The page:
Cholila Ranch, with a picaresque history: “On February 20, 1901, Butch Cassidy & the Sundance Kid, boarded the British ship Herminius and steamed off to build a new life for themselves in the ‘United States of the Southern Hemisphere.’ They settled in a sheep ranch at Cholila Ranch, in the deepest Argentine Patagonia, under the alias of James Ryan and Harry A. Place, where they were considered respectable citizens.” – Extract from Digging Up Butch & Sundance, by Anne Meadows.

Point man for the winery is Roberto de la Mota. The winery is located at 39° south latitude, in a landscape crisscrossed by dusty roads paved with stones. The Cholila Ranch 2011 Malbec is aged in American and French oak for nine months. Black in the glass, with wood smoke, vanilla, blueberry and plum notes. Very long finish.

Viejo Isaias, in Mendoza, is owned by Rodrigo Manuel Romero. Rodrigo’s initial vintage was in 2004. I have a particular weak spot for Bonarda, both from Italy, where it has one expression, and Argentina, where it has another! Viejo Isaias 2012 Bonarda Clasico is a wonderful example of what can be done with this varietal in Argentina. Fuliginous in the glass, packed tight with tart black cherry, tobacco and a hint of exotic five spice!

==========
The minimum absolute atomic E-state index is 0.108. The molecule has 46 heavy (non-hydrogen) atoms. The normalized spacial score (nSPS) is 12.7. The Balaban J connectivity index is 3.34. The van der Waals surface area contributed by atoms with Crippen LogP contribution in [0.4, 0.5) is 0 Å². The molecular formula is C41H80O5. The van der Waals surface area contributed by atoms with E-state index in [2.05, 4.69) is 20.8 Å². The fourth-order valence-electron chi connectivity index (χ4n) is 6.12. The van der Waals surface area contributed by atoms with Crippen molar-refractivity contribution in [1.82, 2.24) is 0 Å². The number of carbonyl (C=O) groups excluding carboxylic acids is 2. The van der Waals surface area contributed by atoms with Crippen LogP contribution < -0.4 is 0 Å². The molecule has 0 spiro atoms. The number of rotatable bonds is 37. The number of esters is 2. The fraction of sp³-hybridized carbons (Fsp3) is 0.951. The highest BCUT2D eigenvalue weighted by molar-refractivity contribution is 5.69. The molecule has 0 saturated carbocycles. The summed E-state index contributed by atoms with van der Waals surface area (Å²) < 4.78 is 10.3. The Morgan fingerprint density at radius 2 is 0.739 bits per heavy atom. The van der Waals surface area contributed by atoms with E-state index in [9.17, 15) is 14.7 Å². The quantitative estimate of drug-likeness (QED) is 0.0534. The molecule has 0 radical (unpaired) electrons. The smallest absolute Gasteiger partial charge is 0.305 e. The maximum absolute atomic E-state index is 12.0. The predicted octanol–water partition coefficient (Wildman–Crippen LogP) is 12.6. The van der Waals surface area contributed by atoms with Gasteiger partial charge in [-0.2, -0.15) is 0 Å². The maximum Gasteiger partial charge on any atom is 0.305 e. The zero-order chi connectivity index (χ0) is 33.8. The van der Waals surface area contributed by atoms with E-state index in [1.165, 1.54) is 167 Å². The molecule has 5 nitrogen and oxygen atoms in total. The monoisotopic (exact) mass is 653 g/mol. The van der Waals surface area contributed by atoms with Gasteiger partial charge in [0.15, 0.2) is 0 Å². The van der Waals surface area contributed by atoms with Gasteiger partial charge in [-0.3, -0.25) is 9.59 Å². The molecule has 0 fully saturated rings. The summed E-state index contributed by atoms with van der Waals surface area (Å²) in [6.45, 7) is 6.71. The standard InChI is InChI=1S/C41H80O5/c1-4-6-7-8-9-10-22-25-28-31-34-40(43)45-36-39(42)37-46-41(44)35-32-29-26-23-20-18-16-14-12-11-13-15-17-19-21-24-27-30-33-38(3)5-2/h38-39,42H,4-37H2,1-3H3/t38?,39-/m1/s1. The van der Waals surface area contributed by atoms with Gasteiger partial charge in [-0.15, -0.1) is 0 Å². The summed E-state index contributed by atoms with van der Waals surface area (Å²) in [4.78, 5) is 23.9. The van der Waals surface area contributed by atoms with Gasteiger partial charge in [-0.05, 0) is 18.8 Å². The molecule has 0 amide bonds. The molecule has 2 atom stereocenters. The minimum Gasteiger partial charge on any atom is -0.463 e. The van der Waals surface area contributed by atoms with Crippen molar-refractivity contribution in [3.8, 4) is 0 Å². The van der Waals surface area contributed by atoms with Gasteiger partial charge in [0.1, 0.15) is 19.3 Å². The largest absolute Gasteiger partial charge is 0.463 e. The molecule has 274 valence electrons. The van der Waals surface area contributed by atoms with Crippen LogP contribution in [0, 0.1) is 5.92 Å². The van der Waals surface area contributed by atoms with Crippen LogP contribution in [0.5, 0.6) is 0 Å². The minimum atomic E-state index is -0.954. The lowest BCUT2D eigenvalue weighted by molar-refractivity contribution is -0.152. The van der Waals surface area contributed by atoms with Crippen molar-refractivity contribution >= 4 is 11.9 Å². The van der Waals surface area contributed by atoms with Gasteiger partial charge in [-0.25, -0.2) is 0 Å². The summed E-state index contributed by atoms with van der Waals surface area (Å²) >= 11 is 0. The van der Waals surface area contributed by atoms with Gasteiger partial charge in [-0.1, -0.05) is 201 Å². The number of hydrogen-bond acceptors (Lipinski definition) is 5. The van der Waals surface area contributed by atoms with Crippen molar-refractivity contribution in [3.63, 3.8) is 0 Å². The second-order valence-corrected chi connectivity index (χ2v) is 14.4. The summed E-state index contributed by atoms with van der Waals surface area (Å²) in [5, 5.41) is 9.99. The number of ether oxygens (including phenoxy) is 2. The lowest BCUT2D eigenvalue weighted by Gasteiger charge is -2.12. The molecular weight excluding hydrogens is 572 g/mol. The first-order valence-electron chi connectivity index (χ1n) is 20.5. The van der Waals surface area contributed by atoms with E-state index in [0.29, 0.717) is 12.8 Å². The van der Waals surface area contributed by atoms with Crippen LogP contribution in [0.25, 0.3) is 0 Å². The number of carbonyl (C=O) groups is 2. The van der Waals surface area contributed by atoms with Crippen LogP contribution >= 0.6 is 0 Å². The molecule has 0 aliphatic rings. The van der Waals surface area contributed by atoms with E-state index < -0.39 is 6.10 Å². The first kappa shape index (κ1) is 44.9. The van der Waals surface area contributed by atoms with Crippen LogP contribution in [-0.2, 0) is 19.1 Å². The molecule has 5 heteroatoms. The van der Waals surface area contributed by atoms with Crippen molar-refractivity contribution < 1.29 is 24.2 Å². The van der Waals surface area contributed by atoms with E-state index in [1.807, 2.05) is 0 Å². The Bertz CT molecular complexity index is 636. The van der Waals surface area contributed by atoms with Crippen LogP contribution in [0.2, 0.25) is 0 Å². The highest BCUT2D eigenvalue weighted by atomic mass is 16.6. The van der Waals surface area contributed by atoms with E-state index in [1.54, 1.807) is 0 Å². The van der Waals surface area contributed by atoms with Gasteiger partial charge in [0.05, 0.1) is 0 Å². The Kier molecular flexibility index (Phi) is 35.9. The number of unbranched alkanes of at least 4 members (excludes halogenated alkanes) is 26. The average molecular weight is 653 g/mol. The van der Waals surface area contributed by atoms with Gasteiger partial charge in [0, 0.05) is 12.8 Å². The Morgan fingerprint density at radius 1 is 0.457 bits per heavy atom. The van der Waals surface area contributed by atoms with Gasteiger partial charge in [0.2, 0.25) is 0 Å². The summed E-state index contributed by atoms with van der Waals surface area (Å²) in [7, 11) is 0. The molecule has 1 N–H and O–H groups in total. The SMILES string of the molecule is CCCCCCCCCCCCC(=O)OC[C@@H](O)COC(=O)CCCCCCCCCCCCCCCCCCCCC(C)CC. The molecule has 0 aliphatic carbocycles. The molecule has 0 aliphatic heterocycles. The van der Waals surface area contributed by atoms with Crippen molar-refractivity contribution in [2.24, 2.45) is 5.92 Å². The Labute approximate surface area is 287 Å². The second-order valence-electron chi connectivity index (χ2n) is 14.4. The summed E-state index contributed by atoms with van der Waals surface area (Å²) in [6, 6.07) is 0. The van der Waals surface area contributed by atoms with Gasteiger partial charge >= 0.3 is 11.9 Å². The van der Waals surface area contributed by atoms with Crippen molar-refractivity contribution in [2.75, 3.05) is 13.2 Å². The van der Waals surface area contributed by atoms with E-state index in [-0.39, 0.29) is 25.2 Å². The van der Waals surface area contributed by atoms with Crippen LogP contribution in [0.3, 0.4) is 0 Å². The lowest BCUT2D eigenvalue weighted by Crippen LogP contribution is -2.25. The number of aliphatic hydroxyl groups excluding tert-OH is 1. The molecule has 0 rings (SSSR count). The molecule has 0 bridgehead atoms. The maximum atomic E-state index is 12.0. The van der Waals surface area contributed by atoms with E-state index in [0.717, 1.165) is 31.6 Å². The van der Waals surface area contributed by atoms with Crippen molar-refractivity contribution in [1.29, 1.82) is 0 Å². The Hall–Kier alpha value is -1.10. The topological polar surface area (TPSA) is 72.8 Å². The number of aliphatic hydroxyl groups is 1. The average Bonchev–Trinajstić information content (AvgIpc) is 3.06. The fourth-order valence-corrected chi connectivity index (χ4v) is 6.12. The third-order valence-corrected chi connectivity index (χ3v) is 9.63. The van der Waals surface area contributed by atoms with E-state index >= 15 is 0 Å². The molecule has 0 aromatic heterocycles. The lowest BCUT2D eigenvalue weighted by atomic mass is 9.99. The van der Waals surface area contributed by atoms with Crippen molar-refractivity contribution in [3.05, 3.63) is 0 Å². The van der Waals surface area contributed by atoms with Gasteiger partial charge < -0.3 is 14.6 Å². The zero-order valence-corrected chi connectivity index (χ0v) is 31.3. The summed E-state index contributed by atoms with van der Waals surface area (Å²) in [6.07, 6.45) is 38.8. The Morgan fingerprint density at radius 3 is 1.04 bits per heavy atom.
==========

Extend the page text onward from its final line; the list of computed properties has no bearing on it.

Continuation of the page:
Early last year we tasted the Viña Siegal 2010 ‘Uber Cuvee’ Cabernet Sauvignon, a delicious and lively blend of 85% Cabernet and 15% Syrah from the Cochagua Valley. A stunning value that many of you bought by the caseload to take advantage of our 15% discount. Well, I’m happy to say the 2011 is equally ‘uber’ drinkable! Owned by Alberto Siegal and his father, Don Germán. Winemaker Nicolas Oyarzun uses grapes from 15 year-old vines harvested in late April. The wine is then given eight weeks of aging in French with a medium toast.

Moving, dodging and ducking, I made my way to the Aussies and Thorn-Clarke Winery. Started working with these wines in our old location and have always found the Milton Park Shiraz to be a prime value wine exhibiting that unique Australian terroir. Evocative of Bordeaux is the Thorn-Clarke Quartage 2010. Blended from 43% Cabernet, 33% Cabernet Franc, 12% Malbec and 12% Merlot. Even better was the 2010 Shotfire Cabernet Sauvignon-Shiraz. Very dense in the mouth with pencil lead and dust focused on rich berry fruit with lots of mouth grip and length. A powerful example of what Barossa can achieve! Ninety one points from the Wine Advocate. Coming soon!